Donald Trump in the Driver’s Seat?
It didn’t take long. Less than two days after Donald Trump’s victory in the presidential election, the major automakers are making a play for regulatory relief under a Trump administration.
Specifically, on November 10 the Alliance of Automobile Manufacturers sent a letter to Trump’s White House transition team asking that the new administration put on hold key points of the Obama administration’s 2025 fuel economy and greenhouse rules and proposed that a new “presidential advisory committee” be created to coordinate the many federal agencies that oversee the industry.
The Alliance of Automobile Manufacturers is an association of twelve vehicle manufacturers including BMW, Fiat Chrysler, Ford, GM, Jaguar Land Rover, Mazda, Mercedes-Benz, Mitsubishi, Porsche, Toyota, Volkswagen and Volvo. The various federal agencies with which the automakers must contend include the EPA, National Highway Traffic Safety Administration, Federal Trade Commission, Federal Communications Commission, and the Consumer Financial Protection Bureau among others.
No one should be surprised by this, although it certainly arrived quickly. The automakers have long considered the Obama administration’s rules, which become increasingly stringent starting with model year 2017, to be a substantial challenge to their engineering capabilities and to be significantly costly. The industry has expressed support for the overall goals of greater vehicle efficiency and environmental responsibility, but this correspondence to the incoming team indicates that the automakers view Trump’s election as an opportunity to seek regulatory reforms.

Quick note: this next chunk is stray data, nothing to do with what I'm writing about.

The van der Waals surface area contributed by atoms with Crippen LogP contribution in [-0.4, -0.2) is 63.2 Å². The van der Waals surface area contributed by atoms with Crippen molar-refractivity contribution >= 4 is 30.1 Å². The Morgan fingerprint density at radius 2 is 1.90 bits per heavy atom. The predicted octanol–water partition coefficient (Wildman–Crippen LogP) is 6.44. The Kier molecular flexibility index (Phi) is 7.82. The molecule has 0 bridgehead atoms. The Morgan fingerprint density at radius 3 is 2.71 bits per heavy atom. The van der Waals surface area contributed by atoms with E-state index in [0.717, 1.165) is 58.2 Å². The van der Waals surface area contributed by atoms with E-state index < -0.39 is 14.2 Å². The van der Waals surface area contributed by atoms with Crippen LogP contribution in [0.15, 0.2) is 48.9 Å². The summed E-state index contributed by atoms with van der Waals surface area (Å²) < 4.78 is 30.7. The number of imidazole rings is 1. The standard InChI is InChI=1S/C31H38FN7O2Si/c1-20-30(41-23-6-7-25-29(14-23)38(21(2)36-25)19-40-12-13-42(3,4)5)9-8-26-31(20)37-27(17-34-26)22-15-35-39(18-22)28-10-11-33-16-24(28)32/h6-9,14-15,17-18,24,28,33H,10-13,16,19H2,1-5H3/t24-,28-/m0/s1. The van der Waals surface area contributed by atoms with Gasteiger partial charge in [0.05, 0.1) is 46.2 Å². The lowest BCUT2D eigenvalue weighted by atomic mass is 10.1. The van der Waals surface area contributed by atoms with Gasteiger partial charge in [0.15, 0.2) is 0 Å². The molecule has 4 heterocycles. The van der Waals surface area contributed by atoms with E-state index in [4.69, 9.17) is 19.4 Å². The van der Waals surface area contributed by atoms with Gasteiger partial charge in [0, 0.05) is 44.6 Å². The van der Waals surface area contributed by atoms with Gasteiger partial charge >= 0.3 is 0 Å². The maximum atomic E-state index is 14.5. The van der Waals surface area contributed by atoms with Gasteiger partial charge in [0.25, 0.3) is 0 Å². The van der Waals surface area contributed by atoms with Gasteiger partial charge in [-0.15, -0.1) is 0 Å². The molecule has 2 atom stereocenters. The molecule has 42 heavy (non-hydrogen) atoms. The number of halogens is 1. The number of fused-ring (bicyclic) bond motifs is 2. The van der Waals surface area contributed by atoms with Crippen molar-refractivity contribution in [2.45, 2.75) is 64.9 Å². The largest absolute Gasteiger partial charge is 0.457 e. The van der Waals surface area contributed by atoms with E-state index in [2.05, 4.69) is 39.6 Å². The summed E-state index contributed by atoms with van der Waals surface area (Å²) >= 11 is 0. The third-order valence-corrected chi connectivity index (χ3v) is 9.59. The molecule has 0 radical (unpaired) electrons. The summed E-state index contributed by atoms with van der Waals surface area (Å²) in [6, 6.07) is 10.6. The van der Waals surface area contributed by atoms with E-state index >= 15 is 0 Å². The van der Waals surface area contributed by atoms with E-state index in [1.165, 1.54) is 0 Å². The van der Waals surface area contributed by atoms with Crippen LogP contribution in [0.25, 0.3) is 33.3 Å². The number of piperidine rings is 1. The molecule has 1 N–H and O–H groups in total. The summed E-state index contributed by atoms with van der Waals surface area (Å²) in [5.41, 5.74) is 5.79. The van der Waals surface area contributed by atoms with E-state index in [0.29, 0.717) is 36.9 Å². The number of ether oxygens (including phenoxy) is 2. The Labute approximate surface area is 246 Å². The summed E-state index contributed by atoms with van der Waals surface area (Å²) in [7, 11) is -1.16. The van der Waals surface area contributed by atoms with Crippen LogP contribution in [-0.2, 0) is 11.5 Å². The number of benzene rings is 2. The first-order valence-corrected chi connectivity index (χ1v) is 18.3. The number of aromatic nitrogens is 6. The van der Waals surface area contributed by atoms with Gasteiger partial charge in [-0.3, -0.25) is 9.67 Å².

The association’s letter called for a comprehensive review of regulatory and policy actions taken by the Obama administration, and given that Trump in his campaign pledged to conduct a wide-ranging review of existing regulations and place a moratorium on new ones, the timing is on the automakers’ side.
The 2025 fuel economy and greenhouse gas rules have been a key piece of President Obama’s initiatives to address climate change. Trump, in contrast, has said that he believes climate change is a hoax and has indicated he would roll back EPA regulations aimed at reducing carbon emissions. But any rollback of the 2025 standards will encounter stiff opposition from environmentalists, who have in general offered strong support of the Obama administration’s policies.
Since the first federal regulations were imposed on the auto industry with the creation of the National Highway Traffic Safety Administration almost 50 years ago, there has been an ongoing battle between the industry and the lawmakers. At this very early post-election stage, it remains to be seen to what extent the incoming president’s administration may offer regulatory concessions to the industry.